Saturday, December 21, 2013
"The Bully Boys trample liberty and strengthen the executive at every opportunity..."
By, Chris Rossini
The U.S. military empire dates back to the Spanish-American War, just before the beginning of the 20th century. New York's warmongering Governor at the time, Teddy Roosevelt said: “It was not much of a war, but it was the best we could do at the time.”
How times have changed. The U.S. has racked up a solid century of almost constant war, and has it's troops and bureaucrats sprawled all over the Earth.
The Jefferson-hating and Lincoln-loving Roosevelt would become President in 1901. While Vladimir Lenin would soon want everything to be run like a giant Post Office, Teddy much preferred the U.S. Army model for all of society: “I believe that for every young man…to have six months in such a camp…[with] some field service, would be of incalculable benefit to him, and…to the nation…[M]aking these camps permanent would be the greatest boon this nation could receive.”
In 1902, Teddy threatened to seize the coal mines in America during the United Mineworkers Strike. He said: “To hell with the Constitution when the people want coal.”
I'm going to cut to the chase.
Teddy Roosevelt was all about strengthening the powers of the President. It was his forte. He said (my emphasis): “[W]henever I could establish a precedent for strength in the executive, as I did for instance as regards external affairs in the case of sending the fleet around the world, taking Panama, settling affairs of Santo Domingo and Cuba; or as I did in internal affairs in settling the anthracite coals strike, in keeping order in Nevada this year when the Federation of Miners threatened anarchy, or as I have done in bringing the big corporations to book – why, in all these cases I have felt not merely that my action was right in itself, but that in showing the strength of, or in giving strength to, the executive, I was establishing a precedent of value.”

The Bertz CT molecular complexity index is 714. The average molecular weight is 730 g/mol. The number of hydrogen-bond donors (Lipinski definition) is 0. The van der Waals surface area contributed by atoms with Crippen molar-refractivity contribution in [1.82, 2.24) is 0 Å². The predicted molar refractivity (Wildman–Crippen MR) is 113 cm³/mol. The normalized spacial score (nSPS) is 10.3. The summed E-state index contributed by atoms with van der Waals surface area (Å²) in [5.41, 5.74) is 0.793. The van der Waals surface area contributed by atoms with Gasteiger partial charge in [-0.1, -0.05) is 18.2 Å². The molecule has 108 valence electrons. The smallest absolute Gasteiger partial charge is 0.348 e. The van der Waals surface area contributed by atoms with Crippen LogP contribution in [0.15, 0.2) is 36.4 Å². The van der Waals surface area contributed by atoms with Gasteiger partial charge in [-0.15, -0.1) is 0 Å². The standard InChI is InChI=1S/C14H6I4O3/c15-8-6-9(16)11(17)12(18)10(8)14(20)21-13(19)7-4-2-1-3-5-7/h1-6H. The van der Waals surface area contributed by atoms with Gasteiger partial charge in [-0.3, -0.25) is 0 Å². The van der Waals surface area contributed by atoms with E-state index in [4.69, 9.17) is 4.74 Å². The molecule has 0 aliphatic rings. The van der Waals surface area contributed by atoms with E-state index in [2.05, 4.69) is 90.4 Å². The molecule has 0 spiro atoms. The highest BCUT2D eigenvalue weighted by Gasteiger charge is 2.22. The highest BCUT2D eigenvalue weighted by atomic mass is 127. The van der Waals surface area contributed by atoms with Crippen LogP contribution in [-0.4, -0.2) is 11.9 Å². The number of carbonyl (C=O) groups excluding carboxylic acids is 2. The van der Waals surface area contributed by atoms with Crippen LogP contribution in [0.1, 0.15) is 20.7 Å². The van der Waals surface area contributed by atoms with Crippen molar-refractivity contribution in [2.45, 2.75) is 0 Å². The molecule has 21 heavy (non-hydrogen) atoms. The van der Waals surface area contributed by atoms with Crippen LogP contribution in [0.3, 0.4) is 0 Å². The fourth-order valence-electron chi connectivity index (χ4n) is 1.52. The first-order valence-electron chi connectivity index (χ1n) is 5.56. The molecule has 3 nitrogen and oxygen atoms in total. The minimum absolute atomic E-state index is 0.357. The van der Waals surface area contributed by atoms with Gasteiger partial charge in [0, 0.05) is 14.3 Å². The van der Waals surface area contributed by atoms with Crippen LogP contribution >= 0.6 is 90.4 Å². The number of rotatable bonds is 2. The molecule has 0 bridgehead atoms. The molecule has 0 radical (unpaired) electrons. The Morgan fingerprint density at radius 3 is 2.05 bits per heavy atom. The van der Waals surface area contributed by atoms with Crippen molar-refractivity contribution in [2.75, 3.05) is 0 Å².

Did Roosevelt set "a precedent"? You bet he did.
Let's fast-forward about 90 years to 1993. Let's move from Teddy to Willy.
Now, Bill Clinton was a Democrat; but do you know who his favorite Republican President is? Teddy Roosevelt.
Like Teddy, Clinton hates Jefferson too. He said that in Jefferson's view of liberty: “you had to be white, you had to be male and…you had to own property.” Clinton also roamed the Earth, dropping bombs whenever it was convenient on places like Serbia, Iraq & Sudan.
Clinton's chief of staff was a man named John Podesta. You'll see why that name is important in just one minute.
Let's now fast-forward two more decades to 2013. Let's move from Willy to Barry.
Jeffersonianism gets twisted and mangled beyond belief. Obama said that the former communist dictator of Vietnam, "Ho Chi Minh was actually inspired by the U.S. Declaration of Independence and Constitution, and the words of Thomas Jefferson."
Go ahead...I'll wait for you to stop laughing before we move on....
Has Barry strengthened the Executive? It's fresh enough in our minds that to ask the question is to answer it. We're in the drone era now! Presidential wars are now comparable to pushing buttons in a video game!
Now let's get back to John Podesta, and see what he's been up to. Well, just this month, Podesta was brought in by Barry as an advisor. And boy has he been as busy as ever.
Bloomberg today (my emphasis):
When the Republican victory in the 2010 midterm election raised the prospect of political gridlock, John Podesta was ready with an answer: The president should bypass Congress and wield the executive powers of his office.
Less than two weeks after the returns came in, Podesta had compiled 47 pages of proposals for unilateral action on issues from immigration to solar energy...
“John will be an advocate for forceful executive action, either for its own sake or to force congressional action,” said Jake Siewert, a former Clinton White House press secretary...
Under the theme “We Can’t Wait,” the White House started a series of executive actions before the 2012 election...
As chief of staff during the final years of Clinton’s presidency, [Podesta] oversaw a frenzy of rule-making, executive orders and land-preservation edicts. He was so closely identified with the burst of activity that some aides dubbed it “Project Podesta,” according to a National Journal report at the time...
Clinton designated more land protected in the lower 48 U.S. states than any president since Theodore Roosevelt. He made five of the national monument designations on Jan. 17, 2001, with only three days left in his term.
Teddy's "precedent" lives.
The Bully Boys trample liberty and strengthen the executive at every opportunity.